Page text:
Instead, he spent most of the day doing standard doctoring – which means being extremely good at his job while at the same time being very lovely with patients. The rest of the time was spent shinning up the side of very high fairground rides without even a safety harness, and discovering that one of the patients is actually his biological mother. Continue reading
(Series 30, ep. 20) Did I hallucinate a time when Big Mac used to patrol the Farmead Estate in army gear waiting to beat up anybody who committed a crime? Was that real, or was it me or Big Mac having a breakdown? I haven’t always been a consistent Casualty viewer, so it’s possible that I missed something.
Anyhoo, this week Noel got beaten up by a girl with lovely blue hair (Hannah Spearitt from S Club 7). When he called to Big Mac for help, Big Mac hid until the danger was over. To be fair, he was in the middle of having a poo at the time so wasn’t exactly combat-ready. Then, rather than fessing up to being a cowardy custard, he bribed Hannah Spearitt to get rid of her and keep his reputation intact. It was an odd story that I just didn’t quite buy, though I did enjoy Ms Spearitt’s hair.
Noel had a fairly bad day, what with being beaten up within an inch of his life by someone from S Club 7, but poor Ethan continued to be all stressed out about patients dying on his watch. He doesn’t even know yet that his mother wasn’t his mother and he may have an incurable illness, but he may get to find out about that soon because Cal managed to take some blood from him on the pretext of making a scared little boy more comfortable about needles.
The upshot is that Ethan has written a letter of resignation to Connie. This mustn’t be allowed to happen, unless he gets immediately transferred to the calmer waters of Holby City.
(Series 30, ep.8) If you hadn’t seen the red button episode last week you might have been a bit bewildered to see Cal and Ethan now living with a very tiny baby. The baby is apparently the offspring of Taylor, and I say “apparently” because you can never be sure of anything with Taylor. Though she did had a spot of postpartum bleeding last week to prove she hadn’t just found the baby on a skip.
Ethan, who is extremely sensible and cautious, wants Cal to have a DNA test to find out if the little girl – named Matilda by Cal, after their late mother – is really a baby Knight, as Taylor claimed before scarpering. Continue reading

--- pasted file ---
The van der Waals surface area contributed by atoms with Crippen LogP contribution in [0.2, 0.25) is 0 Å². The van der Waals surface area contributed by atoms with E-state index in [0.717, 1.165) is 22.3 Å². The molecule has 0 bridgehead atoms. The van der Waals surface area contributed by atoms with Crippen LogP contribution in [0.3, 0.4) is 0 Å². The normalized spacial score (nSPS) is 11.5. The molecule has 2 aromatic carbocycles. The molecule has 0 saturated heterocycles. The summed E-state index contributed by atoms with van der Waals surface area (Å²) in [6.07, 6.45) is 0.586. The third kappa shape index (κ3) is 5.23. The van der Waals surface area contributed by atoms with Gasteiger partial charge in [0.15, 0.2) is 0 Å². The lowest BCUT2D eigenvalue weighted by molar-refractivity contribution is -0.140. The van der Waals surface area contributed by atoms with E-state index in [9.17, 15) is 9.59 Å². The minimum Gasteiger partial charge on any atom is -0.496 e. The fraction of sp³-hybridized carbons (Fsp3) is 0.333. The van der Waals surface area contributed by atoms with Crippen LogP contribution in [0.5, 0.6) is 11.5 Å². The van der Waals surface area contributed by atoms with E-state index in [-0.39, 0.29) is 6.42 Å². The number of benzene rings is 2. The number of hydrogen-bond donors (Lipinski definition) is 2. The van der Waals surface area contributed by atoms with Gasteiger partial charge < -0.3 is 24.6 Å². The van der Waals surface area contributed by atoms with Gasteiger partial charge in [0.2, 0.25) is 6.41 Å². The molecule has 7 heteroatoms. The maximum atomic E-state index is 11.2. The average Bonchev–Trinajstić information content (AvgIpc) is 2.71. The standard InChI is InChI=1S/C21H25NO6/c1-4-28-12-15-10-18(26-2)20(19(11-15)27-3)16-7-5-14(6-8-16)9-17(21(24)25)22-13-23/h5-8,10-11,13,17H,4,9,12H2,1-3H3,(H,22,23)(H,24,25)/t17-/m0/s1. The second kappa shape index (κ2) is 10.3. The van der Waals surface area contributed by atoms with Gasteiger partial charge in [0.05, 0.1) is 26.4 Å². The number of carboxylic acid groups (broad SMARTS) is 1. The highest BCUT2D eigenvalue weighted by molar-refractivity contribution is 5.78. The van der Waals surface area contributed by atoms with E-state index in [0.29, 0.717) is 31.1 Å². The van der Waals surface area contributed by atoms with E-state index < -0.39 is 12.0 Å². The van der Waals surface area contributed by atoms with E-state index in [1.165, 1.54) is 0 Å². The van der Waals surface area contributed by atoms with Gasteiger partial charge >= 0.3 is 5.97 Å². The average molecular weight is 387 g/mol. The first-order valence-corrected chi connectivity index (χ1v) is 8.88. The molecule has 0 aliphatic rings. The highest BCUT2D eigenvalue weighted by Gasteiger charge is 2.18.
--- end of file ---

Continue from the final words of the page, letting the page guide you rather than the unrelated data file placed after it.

(Series 29, ep.20) Holby A&E was being inspected by a team of inspectors, including Dr Dylan Keogh. Despite having previously worked at the department and living on a boat with one of the staff, he is actually a robot so can be relied upon to be objective.
Nevertheless, it wasn’t a day when you’d want a reception area full of clowns and a staff member (Lofty) with a clown phobia. Not the day either for the department’s IT system to catastrophically fail. Continue reading
(Series 29, ep.19) Big Mac, Noel, Honey and Louise have a Come Dine With Me type cooking thing going. They take turns to impress each other with the amazingness of their cuisine (while the others rummage in their knicker drawer and bicker, if it’s anything like the real CDWM). The problem is that it’s Big Mac’s turn and he has no money for ingredients. Continue reading
(Series 29, ep.14) This episode featured two men of God, one of them apparently Jesus; two fathers, one of the religious sort and one the father of Honey; several Santas, most of them secret; and several visits to the Jeff Collier Memorial Bench.
Big Dreadful Accident of the Week was an enormous chandelier thing plunging on to the congregation in a church. Among the wounded were the vicar, Father Jackson, a choirboy called Marty who had apparently only recently arrived from the 1930s, and Holly, with whom Father J was in love in a tortured and tempted way. Oh, and Santa, who’d previously been to Holby to have a bell removed from his hand.
Charlie and Ash were soon on the scene with the paramedics. “We’ve got one for St James’s here,” proclaimed Charlie, which probably meant he’d triaged the patient for dramatic potential and found no detectable storyline. Continue reading